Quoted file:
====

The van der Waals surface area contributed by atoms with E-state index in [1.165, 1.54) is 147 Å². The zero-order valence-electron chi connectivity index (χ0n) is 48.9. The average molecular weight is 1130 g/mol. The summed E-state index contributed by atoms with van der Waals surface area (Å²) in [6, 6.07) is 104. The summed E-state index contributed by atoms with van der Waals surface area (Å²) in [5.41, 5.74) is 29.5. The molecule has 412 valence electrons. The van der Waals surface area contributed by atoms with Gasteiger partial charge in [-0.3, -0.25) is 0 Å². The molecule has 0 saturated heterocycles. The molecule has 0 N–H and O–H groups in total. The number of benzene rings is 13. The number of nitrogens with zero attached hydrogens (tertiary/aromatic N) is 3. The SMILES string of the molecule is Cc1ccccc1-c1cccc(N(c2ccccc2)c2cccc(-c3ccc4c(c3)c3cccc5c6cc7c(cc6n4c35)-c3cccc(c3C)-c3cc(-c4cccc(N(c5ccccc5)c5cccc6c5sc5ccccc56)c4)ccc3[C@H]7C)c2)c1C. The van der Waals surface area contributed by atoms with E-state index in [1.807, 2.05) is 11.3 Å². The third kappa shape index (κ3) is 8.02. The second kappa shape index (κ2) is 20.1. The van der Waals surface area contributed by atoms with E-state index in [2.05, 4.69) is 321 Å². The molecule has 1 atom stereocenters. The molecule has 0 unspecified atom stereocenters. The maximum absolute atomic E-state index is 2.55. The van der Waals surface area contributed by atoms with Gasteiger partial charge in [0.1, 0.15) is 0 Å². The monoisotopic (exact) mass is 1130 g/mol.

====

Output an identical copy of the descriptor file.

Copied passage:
The van der Waals surface area contributed by atoms with E-state index in [1.165, 1.54) is 147 Å². The zero-order valence-electron chi connectivity index (χ0n) is 48.9. The average molecular weight is 1130 g/mol. The summed E-state index contributed by atoms with van der Waals surface area (Å²) in [6, 6.07) is 104. The summed E-state index contributed by atoms with van der Waals surface area (Å²) in [5.41, 5.74) is 29.5. The molecule has 412 valence electrons. The van der Waals surface area contributed by atoms with Gasteiger partial charge in [-0.3, -0.25) is 0 Å². The molecule has 0 saturated heterocycles. The molecule has 0 N–H and O–H groups in total. The number of benzene rings is 13. The number of nitrogens with zero attached hydrogens (tertiary/aromatic N) is 3. The SMILES string of the molecule is Cc1ccccc1-c1cccc(N(c2ccccc2)c2cccc(-c3ccc4c(c3)c3cccc5c6cc7c(cc6n4c35)-c3cccc(c3C)-c3cc(-c4cccc(N(c5ccccc5)c5cccc6c5sc5ccccc56)c4)ccc3[C@H]7C)c2)c1C. The van der Waals surface area contributed by atoms with E-state index in [1.807, 2.05) is 11.3 Å². The third kappa shape index (κ3) is 8.02. The second kappa shape index (κ2) is 20.1. The van der Waals surface area contributed by atoms with E-state index in [2.05, 4.69) is 321 Å². The molecule has 1 atom stereocenters. The molecule has 0 unspecified atom stereocenters. The maximum absolute atomic E-state index is 2.55. The van der Waals surface area contributed by atoms with Gasteiger partial charge in [0.1, 0.15) is 0 Å². The monoisotopic (exact) mass is 1130 g/mol.